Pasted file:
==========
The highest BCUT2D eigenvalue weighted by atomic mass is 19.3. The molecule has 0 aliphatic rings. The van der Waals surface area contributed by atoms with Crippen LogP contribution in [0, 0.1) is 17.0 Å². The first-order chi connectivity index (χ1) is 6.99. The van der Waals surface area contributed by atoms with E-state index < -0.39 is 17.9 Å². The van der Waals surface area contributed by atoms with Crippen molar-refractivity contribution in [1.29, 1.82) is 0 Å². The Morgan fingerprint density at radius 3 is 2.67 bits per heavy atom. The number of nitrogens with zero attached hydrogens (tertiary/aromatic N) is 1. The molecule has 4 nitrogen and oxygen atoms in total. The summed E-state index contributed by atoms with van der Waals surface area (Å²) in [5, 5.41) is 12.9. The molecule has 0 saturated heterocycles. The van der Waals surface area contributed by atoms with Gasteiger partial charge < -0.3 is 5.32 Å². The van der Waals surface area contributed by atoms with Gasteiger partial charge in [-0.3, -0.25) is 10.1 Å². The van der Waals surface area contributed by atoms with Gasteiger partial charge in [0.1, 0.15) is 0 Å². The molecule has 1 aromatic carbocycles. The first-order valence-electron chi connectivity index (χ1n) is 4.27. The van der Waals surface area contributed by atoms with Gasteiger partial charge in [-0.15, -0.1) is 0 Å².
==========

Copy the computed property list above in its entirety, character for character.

The highest BCUT2D eigenvalue weighted by atomic mass is 19.3. The molecule has 0 aliphatic rings. The van der Waals surface area contributed by atoms with Crippen LogP contribution in [0, 0.1) is 17.0 Å². The first-order chi connectivity index (χ1) is 6.99. The van der Waals surface area contributed by atoms with E-state index < -0.39 is 17.9 Å². The van der Waals surface area contributed by atoms with Crippen molar-refractivity contribution in [1.29, 1.82) is 0 Å². The Morgan fingerprint density at radius 3 is 2.67 bits per heavy atom. The number of nitrogens with zero attached hydrogens (tertiary/aromatic N) is 1. The molecule has 4 nitrogen and oxygen atoms in total. The summed E-state index contributed by atoms with van der Waals surface area (Å²) in [5, 5.41) is 12.9. The molecule has 0 saturated heterocycles. The van der Waals surface area contributed by atoms with Gasteiger partial charge < -0.3 is 5.32 Å². The van der Waals surface area contributed by atoms with Gasteiger partial charge in [-0.3, -0.25) is 10.1 Å². The van der Waals surface area contributed by atoms with Gasteiger partial charge in [0.1, 0.15) is 0 Å². The molecule has 1 aromatic carbocycles. The first-order valence-electron chi connectivity index (χ1n) is 4.27. The van der Waals surface area contributed by atoms with Gasteiger partial charge in [-0.15, -0.1) is 0 Å².